“About sixteen grand. that’s for as sweet a boiler you ever seen included, and all the fittings. And all I charge is ten percent over cost for the materials. I don’t have my hand down everyone’s pockets, not like them union bosses with their diamond pinkie rings and their shivery smiles, all teeth.”

Marjorie Kernan, The Ballad of West Tenth Street

Bad Strategy to Build Dramatic Energy by Listing All the Ways One Might Die Award:

Death by drowning, death by snakebite, death by mortar, death by bullet would, death by wooden stake, death by tunnel rat, death by bazooka, death by poison arrow, death by pipe bomb, death by piranha, death by food poisoning, death by Kalashnikov, death by RPG, death by best friend, death by syphilis, death by sorrow, death by hypothermia, death by quicksand, death by tracer, death by thrombosis, death by water torture, death by trip wire, death by pool cure, death by Russian roulette, death by punji trap, death by opiate….

Colum McCann, Let the Great World Spin

Bad Journalist Award:

Sarah looked into his eyes. He was a congressman. He was a source. But not that much of a source anymore. She had already gotten into trouble twice for sleeping with the wrong men. But he felt just right, at least for now.

Leonard Downie Jr., The Rules of the Game


My review of Paul Auster‘s new novel, Invisible, is in today’s Chicago Sun-Times. It starts this way:

Relatively early in Paul Auster’s new novel, one of its narrators says that “any writer who feels he is standing on safe ground is unlikely to produce anything of value.” True enough, Invisible (Henry Holt, $25) is a book whose value is a function of its riskiness.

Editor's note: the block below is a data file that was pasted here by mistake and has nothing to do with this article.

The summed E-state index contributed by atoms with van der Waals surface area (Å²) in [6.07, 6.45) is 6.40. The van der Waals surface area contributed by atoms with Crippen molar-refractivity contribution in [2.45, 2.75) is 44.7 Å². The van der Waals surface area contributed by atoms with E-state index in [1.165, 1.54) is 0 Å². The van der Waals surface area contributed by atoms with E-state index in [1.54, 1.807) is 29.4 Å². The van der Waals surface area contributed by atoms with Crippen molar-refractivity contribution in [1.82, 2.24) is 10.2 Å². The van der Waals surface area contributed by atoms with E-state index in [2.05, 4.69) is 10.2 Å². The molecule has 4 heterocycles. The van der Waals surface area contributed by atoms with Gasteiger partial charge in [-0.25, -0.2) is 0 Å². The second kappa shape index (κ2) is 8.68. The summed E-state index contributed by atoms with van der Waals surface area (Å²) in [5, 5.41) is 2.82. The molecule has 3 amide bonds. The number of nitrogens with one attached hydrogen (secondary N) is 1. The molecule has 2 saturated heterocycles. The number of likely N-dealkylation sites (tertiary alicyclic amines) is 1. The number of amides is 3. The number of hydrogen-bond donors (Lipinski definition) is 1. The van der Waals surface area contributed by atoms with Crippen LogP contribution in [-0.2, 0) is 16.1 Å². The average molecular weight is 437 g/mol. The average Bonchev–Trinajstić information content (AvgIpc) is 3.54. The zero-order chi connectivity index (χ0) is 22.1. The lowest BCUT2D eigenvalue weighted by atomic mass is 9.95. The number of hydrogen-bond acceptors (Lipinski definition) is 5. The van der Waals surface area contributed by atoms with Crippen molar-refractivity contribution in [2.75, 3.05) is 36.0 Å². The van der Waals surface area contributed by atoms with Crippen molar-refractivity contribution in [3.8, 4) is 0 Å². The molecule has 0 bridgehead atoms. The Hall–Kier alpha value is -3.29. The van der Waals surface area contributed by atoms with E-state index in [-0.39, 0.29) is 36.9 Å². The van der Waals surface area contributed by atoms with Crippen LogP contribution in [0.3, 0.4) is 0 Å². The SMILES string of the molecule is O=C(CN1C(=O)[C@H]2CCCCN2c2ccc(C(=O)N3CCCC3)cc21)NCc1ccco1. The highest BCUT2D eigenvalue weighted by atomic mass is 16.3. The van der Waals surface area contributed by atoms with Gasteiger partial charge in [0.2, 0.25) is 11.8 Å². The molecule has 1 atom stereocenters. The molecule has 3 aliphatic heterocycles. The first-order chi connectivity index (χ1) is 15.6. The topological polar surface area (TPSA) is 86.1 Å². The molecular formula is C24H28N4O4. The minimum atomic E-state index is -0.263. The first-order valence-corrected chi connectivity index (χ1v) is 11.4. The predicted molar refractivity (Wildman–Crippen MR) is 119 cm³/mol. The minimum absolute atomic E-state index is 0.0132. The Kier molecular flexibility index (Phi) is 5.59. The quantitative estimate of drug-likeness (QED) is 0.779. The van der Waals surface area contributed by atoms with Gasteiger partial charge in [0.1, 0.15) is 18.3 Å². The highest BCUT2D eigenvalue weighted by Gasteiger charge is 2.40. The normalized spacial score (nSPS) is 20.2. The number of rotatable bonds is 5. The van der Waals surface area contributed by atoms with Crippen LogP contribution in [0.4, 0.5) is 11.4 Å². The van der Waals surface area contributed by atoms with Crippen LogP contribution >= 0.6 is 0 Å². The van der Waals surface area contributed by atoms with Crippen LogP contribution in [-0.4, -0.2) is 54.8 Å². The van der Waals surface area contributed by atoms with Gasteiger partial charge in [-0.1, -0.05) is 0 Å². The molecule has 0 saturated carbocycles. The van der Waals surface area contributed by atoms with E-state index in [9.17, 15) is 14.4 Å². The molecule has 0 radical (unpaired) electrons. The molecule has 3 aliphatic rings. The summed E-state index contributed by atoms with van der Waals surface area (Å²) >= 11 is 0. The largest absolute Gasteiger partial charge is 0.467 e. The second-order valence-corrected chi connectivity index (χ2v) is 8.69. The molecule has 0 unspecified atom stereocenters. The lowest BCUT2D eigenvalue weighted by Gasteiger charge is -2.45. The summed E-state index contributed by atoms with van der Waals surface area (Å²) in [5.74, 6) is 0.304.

Auster’s readers will be familiar with some of the chances he takes, like the deliberately confused identities and stories within stories, and here they’re so smoothly deployed they feel more like pulp-fiction reveals than metafictional gimmicks. But Auster’s real daring in Invisible is in his study of morality, which covers a lot of ugly, unsettling territory: murder, psychological abuse, physical exploitation and, not least, incest.

Downie Review in City Paper

My review of The Rules of the Game, the debut novel by former Washington Post executive editor Leonard Downie Jr., is now up on Washington City Paper‘s Web site. Excerpt:

[C]hief among the many politicos swimming in Downie’s dense plot is Susan Cameron, a vice president who rises to the Oval Office following her running mate’s death. That subplot is engaging enough, but Downie knows that those themes aren’t enough to make for an interesting thriller. If he wanted to expound on what it’s like to play hardball with military and intelligence agencies, he’d be better off writing a memoir, and if he wanted to talk politics he could have saved himself a lot of typing and gone on C-SPAN, referring readers to books by his former staffers (“Newspaper editor turned novelist” and “special guest on Washington Journal” generate about the same celebrity wattage). So, to keep things moving as a work of fiction, he embeds a third game—inappropriate fucking.